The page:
Relationship: the secret weapon

The secret weapon is the relationship between the leader and his or her team members. These clients and others have discovered this after wondering why, with the highest quality tactical plans in place, results are elusive.  And elusive results are a luxury they can’t afford.  Both of them turned those results around when they started to recognise their people for who they were.  They made this recognition explicit by listening and by articulating what they valued others for.  They recognised strengths and re-designed roles around this recognition. The quality of their relationships improved significantly and performance levels improved too.

 

Listening

The very first step is for the leader to actually care about his or her people and to acknowledge that others may have something valuable to add to the pot. If they care and acknowledge in this way, the chances are they’ll listen better – and listening is essential to make the connections that ignite people’s energy and enthusiasm, and release what they’re really capable of because they feel valued enough to be worth listening to.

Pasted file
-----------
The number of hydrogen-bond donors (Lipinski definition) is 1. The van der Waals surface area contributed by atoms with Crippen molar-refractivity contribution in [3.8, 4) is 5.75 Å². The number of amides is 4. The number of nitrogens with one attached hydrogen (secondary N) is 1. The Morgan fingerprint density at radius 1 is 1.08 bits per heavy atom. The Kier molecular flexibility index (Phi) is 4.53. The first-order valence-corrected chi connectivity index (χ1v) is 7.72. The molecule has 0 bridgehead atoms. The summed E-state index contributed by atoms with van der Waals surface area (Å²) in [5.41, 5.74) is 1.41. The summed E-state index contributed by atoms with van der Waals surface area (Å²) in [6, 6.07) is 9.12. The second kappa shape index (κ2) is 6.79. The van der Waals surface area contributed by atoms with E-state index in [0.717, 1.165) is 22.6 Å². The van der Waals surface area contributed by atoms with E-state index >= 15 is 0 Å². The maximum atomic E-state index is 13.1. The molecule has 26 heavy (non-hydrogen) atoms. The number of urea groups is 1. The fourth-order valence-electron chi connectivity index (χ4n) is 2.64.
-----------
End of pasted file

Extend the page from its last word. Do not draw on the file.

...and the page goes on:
In ‘The Discipline of Listening’, a Harvard Business Review blog post, Ram Charan refers to the importance of understanding each person’s frame of reference, i.e. where they are coming from.  Without that the leader will find it challenging to bring them on board: how can they persuade or recruit support if they’re effectively speaking a different language and if they haven’t taken the trouble to understand what preoccupies, concerns and drives every member of their team?  Understanding these factors is a short cut to not only getting the task at hand done but also creating the goodwill that will fuel the fulfilment of future tasks.

 

Communication and openness